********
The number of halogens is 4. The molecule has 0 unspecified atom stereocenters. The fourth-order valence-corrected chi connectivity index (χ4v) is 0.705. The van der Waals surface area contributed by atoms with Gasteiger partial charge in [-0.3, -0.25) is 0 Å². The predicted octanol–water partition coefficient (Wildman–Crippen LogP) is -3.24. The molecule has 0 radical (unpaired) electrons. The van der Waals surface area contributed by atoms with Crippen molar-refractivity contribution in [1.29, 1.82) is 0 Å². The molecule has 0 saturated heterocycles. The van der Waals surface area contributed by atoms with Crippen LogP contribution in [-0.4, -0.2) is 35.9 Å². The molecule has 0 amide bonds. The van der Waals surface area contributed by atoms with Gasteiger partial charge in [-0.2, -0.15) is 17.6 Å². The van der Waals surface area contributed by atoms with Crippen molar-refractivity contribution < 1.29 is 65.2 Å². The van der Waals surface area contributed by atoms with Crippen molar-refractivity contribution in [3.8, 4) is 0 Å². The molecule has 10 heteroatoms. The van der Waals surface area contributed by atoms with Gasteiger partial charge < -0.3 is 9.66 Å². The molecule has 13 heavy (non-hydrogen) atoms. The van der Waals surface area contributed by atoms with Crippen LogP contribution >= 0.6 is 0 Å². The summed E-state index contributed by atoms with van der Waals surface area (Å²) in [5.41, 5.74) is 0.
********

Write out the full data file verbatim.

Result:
The number of halogens is 4. The molecule has 0 unspecified atom stereocenters. The fourth-order valence-corrected chi connectivity index (χ4v) is 0.705. The van der Waals surface area contributed by atoms with Gasteiger partial charge in [-0.3, -0.25) is 0 Å². The predicted octanol–water partition coefficient (Wildman–Crippen LogP) is -3.24. The molecule has 0 radical (unpaired) electrons. The van der Waals surface area contributed by atoms with Crippen molar-refractivity contribution in [1.29, 1.82) is 0 Å². The molecule has 0 saturated heterocycles. The van der Waals surface area contributed by atoms with Crippen LogP contribution in [-0.4, -0.2) is 35.9 Å². The molecule has 0 amide bonds. The van der Waals surface area contributed by atoms with Gasteiger partial charge in [-0.2, -0.15) is 17.6 Å². The van der Waals surface area contributed by atoms with Crippen molar-refractivity contribution < 1.29 is 65.2 Å². The van der Waals surface area contributed by atoms with Crippen molar-refractivity contribution in [3.8, 4) is 0 Å². The molecule has 10 heteroatoms. The van der Waals surface area contributed by atoms with Gasteiger partial charge < -0.3 is 9.66 Å². The molecule has 13 heavy (non-hydrogen) atoms. The van der Waals surface area contributed by atoms with Crippen LogP contribution >= 0.6 is 0 Å². The summed E-state index contributed by atoms with van der Waals surface area (Å²) in [5.41, 5.74) is 0.